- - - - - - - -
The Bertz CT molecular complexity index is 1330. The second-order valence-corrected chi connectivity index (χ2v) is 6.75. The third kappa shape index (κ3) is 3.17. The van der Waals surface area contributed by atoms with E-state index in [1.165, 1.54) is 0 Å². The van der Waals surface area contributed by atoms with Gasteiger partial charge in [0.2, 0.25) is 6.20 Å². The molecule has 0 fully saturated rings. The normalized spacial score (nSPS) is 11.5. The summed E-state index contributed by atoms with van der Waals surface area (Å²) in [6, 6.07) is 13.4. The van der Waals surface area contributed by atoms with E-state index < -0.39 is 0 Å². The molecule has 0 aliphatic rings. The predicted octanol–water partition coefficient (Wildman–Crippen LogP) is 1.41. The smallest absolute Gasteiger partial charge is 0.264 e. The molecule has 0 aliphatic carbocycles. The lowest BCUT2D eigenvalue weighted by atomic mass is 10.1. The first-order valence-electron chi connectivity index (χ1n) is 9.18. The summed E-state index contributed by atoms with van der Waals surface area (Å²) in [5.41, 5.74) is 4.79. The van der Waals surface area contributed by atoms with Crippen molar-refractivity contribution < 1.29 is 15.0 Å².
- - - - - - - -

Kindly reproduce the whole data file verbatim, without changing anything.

The Bertz CT molecular complexity index is 1330. The second-order valence-corrected chi connectivity index (χ2v) is 6.75. The third kappa shape index (κ3) is 3.17. The van der Waals surface area contributed by atoms with E-state index in [1.165, 1.54) is 0 Å². The van der Waals surface area contributed by atoms with Gasteiger partial charge in [0.2, 0.25) is 6.20 Å². The molecule has 0 fully saturated rings. The normalized spacial score (nSPS) is 11.5. The summed E-state index contributed by atoms with van der Waals surface area (Å²) in [6, 6.07) is 13.4. The van der Waals surface area contributed by atoms with E-state index < -0.39 is 0 Å². The molecule has 0 aliphatic rings. The predicted octanol–water partition coefficient (Wildman–Crippen LogP) is 1.41. The smallest absolute Gasteiger partial charge is 0.264 e. The molecule has 0 aliphatic carbocycles. The lowest BCUT2D eigenvalue weighted by atomic mass is 10.1. The first-order valence-electron chi connectivity index (χ1n) is 9.18. The summed E-state index contributed by atoms with van der Waals surface area (Å²) in [5.41, 5.74) is 4.79. The van der Waals surface area contributed by atoms with Crippen molar-refractivity contribution < 1.29 is 15.0 Å².